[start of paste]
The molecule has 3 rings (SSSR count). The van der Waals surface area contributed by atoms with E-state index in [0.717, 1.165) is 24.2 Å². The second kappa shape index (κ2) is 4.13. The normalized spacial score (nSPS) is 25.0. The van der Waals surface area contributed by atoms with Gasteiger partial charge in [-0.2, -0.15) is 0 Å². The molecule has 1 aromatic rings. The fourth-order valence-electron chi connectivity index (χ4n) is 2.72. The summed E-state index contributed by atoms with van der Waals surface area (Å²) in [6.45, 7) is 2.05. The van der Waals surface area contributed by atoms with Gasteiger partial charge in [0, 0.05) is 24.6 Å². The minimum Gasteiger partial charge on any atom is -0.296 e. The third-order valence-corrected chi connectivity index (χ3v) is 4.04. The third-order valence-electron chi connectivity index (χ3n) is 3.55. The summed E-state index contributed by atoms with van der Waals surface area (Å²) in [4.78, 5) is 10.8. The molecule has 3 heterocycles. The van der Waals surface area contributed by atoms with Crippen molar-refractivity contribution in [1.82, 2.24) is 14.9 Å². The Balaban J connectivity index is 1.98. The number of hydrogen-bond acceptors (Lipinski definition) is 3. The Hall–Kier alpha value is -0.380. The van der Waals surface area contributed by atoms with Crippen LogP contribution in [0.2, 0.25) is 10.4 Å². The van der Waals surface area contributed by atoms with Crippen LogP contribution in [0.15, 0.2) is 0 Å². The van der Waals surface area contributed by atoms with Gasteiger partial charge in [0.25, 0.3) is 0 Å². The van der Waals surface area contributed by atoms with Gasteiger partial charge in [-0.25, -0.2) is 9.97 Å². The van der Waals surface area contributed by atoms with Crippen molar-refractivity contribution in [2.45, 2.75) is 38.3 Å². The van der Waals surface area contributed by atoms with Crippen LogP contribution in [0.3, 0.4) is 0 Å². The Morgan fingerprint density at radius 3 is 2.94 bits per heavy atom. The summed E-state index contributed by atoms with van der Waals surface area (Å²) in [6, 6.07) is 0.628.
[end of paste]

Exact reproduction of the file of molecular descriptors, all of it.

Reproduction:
The molecule has 3 rings (SSSR count). The van der Waals surface area contributed by atoms with E-state index in [0.717, 1.165) is 24.2 Å². The second kappa shape index (κ2) is 4.13. The normalized spacial score (nSPS) is 25.0. The van der Waals surface area contributed by atoms with Gasteiger partial charge in [-0.2, -0.15) is 0 Å². The molecule has 1 aromatic rings. The fourth-order valence-electron chi connectivity index (χ4n) is 2.72. The summed E-state index contributed by atoms with van der Waals surface area (Å²) in [6.45, 7) is 2.05. The van der Waals surface area contributed by atoms with Gasteiger partial charge in [0, 0.05) is 24.6 Å². The minimum Gasteiger partial charge on any atom is -0.296 e. The third-order valence-corrected chi connectivity index (χ3v) is 4.04. The third-order valence-electron chi connectivity index (χ3n) is 3.55. The summed E-state index contributed by atoms with van der Waals surface area (Å²) in [4.78, 5) is 10.8. The molecule has 3 heterocycles. The van der Waals surface area contributed by atoms with Crippen molar-refractivity contribution in [1.82, 2.24) is 14.9 Å². The Balaban J connectivity index is 1.98. The number of hydrogen-bond acceptors (Lipinski definition) is 3. The Hall–Kier alpha value is -0.380. The van der Waals surface area contributed by atoms with Crippen LogP contribution in [0.2, 0.25) is 10.4 Å². The van der Waals surface area contributed by atoms with Crippen LogP contribution in [0.15, 0.2) is 0 Å². The van der Waals surface area contributed by atoms with Gasteiger partial charge in [0.25, 0.3) is 0 Å². The van der Waals surface area contributed by atoms with Gasteiger partial charge in [-0.25, -0.2) is 9.97 Å². The van der Waals surface area contributed by atoms with Crippen molar-refractivity contribution in [2.45, 2.75) is 38.3 Å². The van der Waals surface area contributed by atoms with Crippen LogP contribution in [0.3, 0.4) is 0 Å². The Morgan fingerprint density at radius 3 is 2.94 bits per heavy atom. The summed E-state index contributed by atoms with van der Waals surface area (Å²) in [6, 6.07) is 0.628.